Battle of the Yalu River[edit]
Sketch of Dingyuan (center) and Zhenyuan (right) under fire at the Yalu River

Ding took the fleet on a sweep into the Korea Bay on 12 September to clear the way for a convoy of troopships scheduled to deliver reinforcements to Korea. While on the way to the bay, he received faulty reports indicating the presence of Japanese warships off the Shandong Peninsula, prompting him to change course to search for them. Finding no enemy vessels, he took the fleet to Weihaiwei (modern Weihai), and on 15 September, the fleet rendezvoused with the convoy to cover its approach to the mouth of the Yalu River, where the transports deposited the men and supplies on 16 September. During the unloading process, Zhenyuan and the bulk of the fleet remained underway to provide distant support and avoid presenting themselves as stationary targets to Japanese torpedo boats known to be in the area. While the Chinese were on the way back to Port Arthur, the Combined Fleet under Vice Admiral Itō Sukeyuki intercepted them on 17 September, leading to the Battle of the Yalu River. The poorly trained Beiyang Fleet sailed in a disorganized line abreast formation, while the Japanese approached them from the south in line ahead; the Chinese ships steamed at around 6 knots (11 km/h; 6.9 mph) and the Japanese at 10 knots (19 km/h; 12 mph).[13][16]

Itō turned his ships to port to pass in front of the oncoming Beiyang Fleet. Dingyuan opened fire first, at about 12:20, at the extreme range of 5,300 yd (4,800 m), far in excess of what fire-control equipment was capable of accurately directing at the time. The blast effect from Dingyuan's initial salvo destroyed her own bridge, collapsing it and trapping Ding and his staff for the duration of the action, depriving the Beiyang Fleet of central control. The rest of the Chinese fleet quickly followed Dingyuan, but failed to score any hits as their opponents passed in front. The Japanese ships returned fire at 12:25, having divided into two squadrons and turned back to starboard to encircle the Chinese. Concentrating their fire on the cruisers on the Chinese right flank, they quickly destroyed the Chinese cruisers Yangwei and Chaoyong. The battle quickly devolved into a melee at close range, and the Chinese cruisers Zhiyuan and Jingyuan were sunk. In return, the Chinese warships inflicted serious damage on the old ironclad Hiei, which had been unable to keep pace with the rest of Itō's fleet, and was eventually forced to disengage and flee. Zhenyuan and Dingyuan hit the auxiliary cruiser Saikyō Maru with four 12-inch shells and inflicted significant damage.[17][18]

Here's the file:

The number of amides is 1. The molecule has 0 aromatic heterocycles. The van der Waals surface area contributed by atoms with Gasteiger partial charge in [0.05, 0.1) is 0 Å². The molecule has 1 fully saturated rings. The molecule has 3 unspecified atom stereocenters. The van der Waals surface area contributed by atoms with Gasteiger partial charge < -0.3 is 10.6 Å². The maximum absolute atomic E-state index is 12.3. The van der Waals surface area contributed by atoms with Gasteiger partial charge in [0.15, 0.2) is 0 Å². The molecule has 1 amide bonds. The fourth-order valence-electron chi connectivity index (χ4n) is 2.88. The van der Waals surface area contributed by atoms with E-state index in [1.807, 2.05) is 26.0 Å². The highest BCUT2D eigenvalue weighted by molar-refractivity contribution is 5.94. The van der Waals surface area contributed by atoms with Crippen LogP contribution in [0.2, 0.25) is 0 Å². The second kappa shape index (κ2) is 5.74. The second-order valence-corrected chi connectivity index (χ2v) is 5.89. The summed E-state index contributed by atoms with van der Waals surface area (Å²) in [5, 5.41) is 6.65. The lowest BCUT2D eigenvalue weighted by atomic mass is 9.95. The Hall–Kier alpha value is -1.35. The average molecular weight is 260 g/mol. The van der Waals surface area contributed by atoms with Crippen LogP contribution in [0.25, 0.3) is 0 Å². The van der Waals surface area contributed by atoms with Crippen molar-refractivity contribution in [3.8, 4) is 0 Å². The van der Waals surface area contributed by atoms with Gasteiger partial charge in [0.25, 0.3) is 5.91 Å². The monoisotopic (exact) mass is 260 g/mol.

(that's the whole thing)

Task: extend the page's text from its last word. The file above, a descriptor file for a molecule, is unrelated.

Zhenyuan's heavy citadel armor proved to be impervious to the Japanese shellfire directed against it, though the large-caliber Canet guns mounted on the Matsushima-class cruisers proved to be nearly useless and the other Japanese cruisers were engaged with their Chinese counterparts. At 15:30, Zhenyuan scored a hit with her main battery on the Japanese flagship Matsushima, striking her forward barbette. The shell disabled the forward main gun, set the ship on fire, disabled four of Matsushima's secondary guns, and inflicted heavy casualties. Itō was forced to shift his flag as a result. Zhenyuan caught fire several times during the action, but her crew was able to quickly suppress the fires. By around 17:00, both sides were low on ammunition and the Chinese began to reform their surviving vessels into line-ahead formation. The Japanese eventually broke off at around 17:30 and withdrew. The battered Beiyang Fleet, by then reduced to the two Dingyuan-class ships and four smaller vessels, limped back to Port Arthur, arriving there the next day.[19][20]